Chancellor’s Tax Policies Are Major Blow To Car Industry

Today’s new car registration figures show that last year’s changes to Vehicle Excise Duty (VED) have now led to a whole year of declining new car registrations. The decline started on the day the new regime that Chancellor Osborne designed, and Hammond implemented, kicked in. The ABD calls on Chancellor Philip Hammond to immediately address the issue before further harm is done. The October budget will be too late.

ABD spokesman Nigel Humphries explains: “Due to the confusion created by the shambolic new tax regime, rather than trading in their existing cars, usually economical diesels with cheap or free VED, drivers are choosing to hang on to their old car. This is having a disastrous effect on new car sales. Why would you buy a new car when a) The road tax will likely be higher; b) If buying a diesel, there is no guarantee that local authorities will not in future introduce all manner of charges for parking or even entering towns; and c) If buying a petrol then economy will be poorer than your existing diesel?”

The ABD calls for four immediate changes in the VED regime to reinstate confidence and fairness in the market:

1. The government must announce with immediate effect that no local authority will be allowed to impose discriminatory charges on any type of car or motorcycle for parking or entering a zone based upon type of motive power. Those that have already, including the London Mayor, must scrap them.

2. The zero VED band and sliding scale should be reintroduced for low emission new cars.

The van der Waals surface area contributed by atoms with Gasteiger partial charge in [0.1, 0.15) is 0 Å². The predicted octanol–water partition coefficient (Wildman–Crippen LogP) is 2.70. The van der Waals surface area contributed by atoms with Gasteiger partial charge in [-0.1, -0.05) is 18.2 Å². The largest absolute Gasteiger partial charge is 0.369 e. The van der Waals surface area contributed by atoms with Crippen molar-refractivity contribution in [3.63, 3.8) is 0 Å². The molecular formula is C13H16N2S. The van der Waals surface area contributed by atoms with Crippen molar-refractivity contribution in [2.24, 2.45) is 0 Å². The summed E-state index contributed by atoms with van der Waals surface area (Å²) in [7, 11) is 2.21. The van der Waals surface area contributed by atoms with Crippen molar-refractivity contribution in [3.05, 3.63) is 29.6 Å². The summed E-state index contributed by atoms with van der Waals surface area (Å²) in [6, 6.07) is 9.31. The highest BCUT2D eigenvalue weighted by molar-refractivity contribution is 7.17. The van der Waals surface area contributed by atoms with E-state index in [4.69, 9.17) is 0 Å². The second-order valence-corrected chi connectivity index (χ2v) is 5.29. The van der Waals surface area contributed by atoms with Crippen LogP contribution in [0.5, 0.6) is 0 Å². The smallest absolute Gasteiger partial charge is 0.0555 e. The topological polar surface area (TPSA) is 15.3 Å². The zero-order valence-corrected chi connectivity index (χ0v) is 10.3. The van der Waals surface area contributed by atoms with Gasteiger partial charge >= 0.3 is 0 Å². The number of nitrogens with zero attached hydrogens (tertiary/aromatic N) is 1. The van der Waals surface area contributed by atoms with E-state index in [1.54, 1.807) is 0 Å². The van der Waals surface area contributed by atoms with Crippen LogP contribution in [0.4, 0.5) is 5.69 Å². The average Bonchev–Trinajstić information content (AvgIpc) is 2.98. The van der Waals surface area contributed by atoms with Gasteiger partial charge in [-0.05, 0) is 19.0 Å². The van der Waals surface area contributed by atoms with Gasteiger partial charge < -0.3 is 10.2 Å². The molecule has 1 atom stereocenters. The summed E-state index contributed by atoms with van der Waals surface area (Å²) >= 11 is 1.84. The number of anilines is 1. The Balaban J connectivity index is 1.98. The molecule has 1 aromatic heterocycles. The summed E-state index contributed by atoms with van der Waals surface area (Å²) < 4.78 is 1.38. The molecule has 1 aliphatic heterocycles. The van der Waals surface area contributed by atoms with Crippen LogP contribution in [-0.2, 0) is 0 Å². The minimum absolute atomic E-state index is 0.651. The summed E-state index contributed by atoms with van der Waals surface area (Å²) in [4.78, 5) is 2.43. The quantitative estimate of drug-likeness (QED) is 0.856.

3. VED should be capped at £300 pa for all cars over three years old, ending the anomoly where certain cars sold between 2005 and 2018 pay up to £535. This will help the lower income driver. When newer models with equivalent CO2 figures only pay £140 after the first three years £500+ cannot be justified.

4. New electric cars should pay VED of £500 and the gift of £4,500 from the taxpayer to buyers should be scrapped. It is grossly unfair on other drivers that those who can afford expensive new electric cars cars pay nothing at all to use the roads whilst others pay thousands in fuel duties and VED.  EVs cause as much congestion and wear to the system as any other car.  £500 is still substantially less than most other drivers pay (10,000 miles pa 40mpg car pays around £1,100 fuel tax and VED) and is more than sufficient reward for their green credentials.

3 thoughts on “Chancellor’s Tax Policies Are Major Blow To Car Industry”

  1. Classic example of poorly considered legislation having unforeseen effects. Similar situation with stamp duty and housing.

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